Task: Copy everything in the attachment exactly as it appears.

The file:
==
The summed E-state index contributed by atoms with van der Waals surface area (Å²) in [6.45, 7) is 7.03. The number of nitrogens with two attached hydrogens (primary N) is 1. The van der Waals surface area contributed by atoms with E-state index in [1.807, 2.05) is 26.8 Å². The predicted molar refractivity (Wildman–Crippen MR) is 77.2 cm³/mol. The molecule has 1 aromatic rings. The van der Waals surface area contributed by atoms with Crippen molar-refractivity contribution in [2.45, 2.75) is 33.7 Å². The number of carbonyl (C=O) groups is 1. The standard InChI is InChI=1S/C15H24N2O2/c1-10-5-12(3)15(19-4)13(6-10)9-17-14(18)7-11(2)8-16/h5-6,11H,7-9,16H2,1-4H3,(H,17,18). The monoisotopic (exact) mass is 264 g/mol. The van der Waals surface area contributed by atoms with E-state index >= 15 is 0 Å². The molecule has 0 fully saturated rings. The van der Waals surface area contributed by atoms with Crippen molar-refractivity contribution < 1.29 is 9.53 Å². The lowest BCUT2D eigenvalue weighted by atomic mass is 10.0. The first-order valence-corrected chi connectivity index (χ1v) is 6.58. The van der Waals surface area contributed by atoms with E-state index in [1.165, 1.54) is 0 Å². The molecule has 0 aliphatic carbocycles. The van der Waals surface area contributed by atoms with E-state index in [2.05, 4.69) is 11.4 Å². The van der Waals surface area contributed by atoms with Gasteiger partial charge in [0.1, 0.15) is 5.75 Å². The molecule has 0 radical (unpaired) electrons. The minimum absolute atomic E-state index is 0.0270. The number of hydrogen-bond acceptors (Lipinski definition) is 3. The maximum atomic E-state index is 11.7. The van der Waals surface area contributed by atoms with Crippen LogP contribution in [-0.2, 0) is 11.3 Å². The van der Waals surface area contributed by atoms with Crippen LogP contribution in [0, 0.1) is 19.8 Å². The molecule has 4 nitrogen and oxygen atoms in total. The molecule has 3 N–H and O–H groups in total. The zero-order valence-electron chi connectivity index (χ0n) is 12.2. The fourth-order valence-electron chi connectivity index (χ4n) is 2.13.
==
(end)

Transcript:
The summed E-state index contributed by atoms with van der Waals surface area (Å²) in [6.45, 7) is 7.03. The number of nitrogens with two attached hydrogens (primary N) is 1. The van der Waals surface area contributed by atoms with E-state index in [1.807, 2.05) is 26.8 Å². The predicted molar refractivity (Wildman–Crippen MR) is 77.2 cm³/mol. The molecule has 1 aromatic rings. The van der Waals surface area contributed by atoms with Crippen molar-refractivity contribution in [2.45, 2.75) is 33.7 Å². The number of carbonyl (C=O) groups is 1. The standard InChI is InChI=1S/C15H24N2O2/c1-10-5-12(3)15(19-4)13(6-10)9-17-14(18)7-11(2)8-16/h5-6,11H,7-9,16H2,1-4H3,(H,17,18). The monoisotopic (exact) mass is 264 g/mol. The van der Waals surface area contributed by atoms with E-state index >= 15 is 0 Å². The molecule has 0 fully saturated rings. The van der Waals surface area contributed by atoms with Crippen molar-refractivity contribution < 1.29 is 9.53 Å². The lowest BCUT2D eigenvalue weighted by atomic mass is 10.0. The first-order valence-corrected chi connectivity index (χ1v) is 6.58. The van der Waals surface area contributed by atoms with E-state index in [1.165, 1.54) is 0 Å². The molecule has 0 aliphatic carbocycles. The van der Waals surface area contributed by atoms with E-state index in [2.05, 4.69) is 11.4 Å². The van der Waals surface area contributed by atoms with Gasteiger partial charge in [0.1, 0.15) is 5.75 Å². The molecule has 0 radical (unpaired) electrons. The minimum absolute atomic E-state index is 0.0270. The number of hydrogen-bond acceptors (Lipinski definition) is 3. The maximum atomic E-state index is 11.7. The van der Waals surface area contributed by atoms with Crippen LogP contribution in [-0.2, 0) is 11.3 Å². The van der Waals surface area contributed by atoms with Crippen LogP contribution in [0, 0.1) is 19.8 Å². The molecule has 4 nitrogen and oxygen atoms in total. The molecule has 3 N–H and O–H groups in total. The zero-order valence-electron chi connectivity index (χ0n) is 12.2. The fourth-order valence-electron chi connectivity index (χ4n) is 2.13.